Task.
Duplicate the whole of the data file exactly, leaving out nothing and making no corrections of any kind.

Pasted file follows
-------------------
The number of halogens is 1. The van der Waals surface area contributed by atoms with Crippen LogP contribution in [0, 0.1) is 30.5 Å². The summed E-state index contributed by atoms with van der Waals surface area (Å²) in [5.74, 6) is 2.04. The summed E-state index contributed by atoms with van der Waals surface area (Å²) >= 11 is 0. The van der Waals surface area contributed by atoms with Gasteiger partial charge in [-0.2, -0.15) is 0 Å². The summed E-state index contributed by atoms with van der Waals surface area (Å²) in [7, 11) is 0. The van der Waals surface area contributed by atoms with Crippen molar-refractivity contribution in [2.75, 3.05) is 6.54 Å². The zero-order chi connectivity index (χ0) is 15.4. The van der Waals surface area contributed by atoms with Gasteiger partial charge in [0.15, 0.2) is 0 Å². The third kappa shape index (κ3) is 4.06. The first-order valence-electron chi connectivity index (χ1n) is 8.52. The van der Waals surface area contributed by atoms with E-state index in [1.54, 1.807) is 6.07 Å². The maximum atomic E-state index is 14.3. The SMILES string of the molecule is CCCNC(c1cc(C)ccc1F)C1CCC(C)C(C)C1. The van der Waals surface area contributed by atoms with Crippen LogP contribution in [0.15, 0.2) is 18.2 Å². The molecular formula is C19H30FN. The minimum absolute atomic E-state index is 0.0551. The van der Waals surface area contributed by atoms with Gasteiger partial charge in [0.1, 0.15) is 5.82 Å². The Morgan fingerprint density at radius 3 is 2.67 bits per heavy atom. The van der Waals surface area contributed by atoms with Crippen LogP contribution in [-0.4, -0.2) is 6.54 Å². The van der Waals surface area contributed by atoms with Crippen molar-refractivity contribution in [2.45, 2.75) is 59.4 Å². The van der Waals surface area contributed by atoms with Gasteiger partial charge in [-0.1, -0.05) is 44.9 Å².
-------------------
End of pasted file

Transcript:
The number of halogens is 1. The van der Waals surface area contributed by atoms with Crippen LogP contribution in [0, 0.1) is 30.5 Å². The summed E-state index contributed by atoms with van der Waals surface area (Å²) in [5.74, 6) is 2.04. The summed E-state index contributed by atoms with van der Waals surface area (Å²) >= 11 is 0. The van der Waals surface area contributed by atoms with Gasteiger partial charge in [-0.2, -0.15) is 0 Å². The summed E-state index contributed by atoms with van der Waals surface area (Å²) in [7, 11) is 0. The van der Waals surface area contributed by atoms with Crippen molar-refractivity contribution in [2.75, 3.05) is 6.54 Å². The zero-order chi connectivity index (χ0) is 15.4. The van der Waals surface area contributed by atoms with Gasteiger partial charge in [0.15, 0.2) is 0 Å². The third kappa shape index (κ3) is 4.06. The first-order valence-electron chi connectivity index (χ1n) is 8.52. The van der Waals surface area contributed by atoms with E-state index in [1.54, 1.807) is 6.07 Å². The maximum atomic E-state index is 14.3. The SMILES string of the molecule is CCCNC(c1cc(C)ccc1F)C1CCC(C)C(C)C1. The van der Waals surface area contributed by atoms with Crippen LogP contribution in [0.15, 0.2) is 18.2 Å². The molecular formula is C19H30FN. The minimum absolute atomic E-state index is 0.0551. The van der Waals surface area contributed by atoms with Gasteiger partial charge in [0.1, 0.15) is 5.82 Å². The Morgan fingerprint density at radius 3 is 2.67 bits per heavy atom. The van der Waals surface area contributed by atoms with Crippen LogP contribution in [-0.4, -0.2) is 6.54 Å². The van der Waals surface area contributed by atoms with Crippen molar-refractivity contribution in [2.45, 2.75) is 59.4 Å². The van der Waals surface area contributed by atoms with Gasteiger partial charge in [-0.1, -0.05) is 44.9 Å².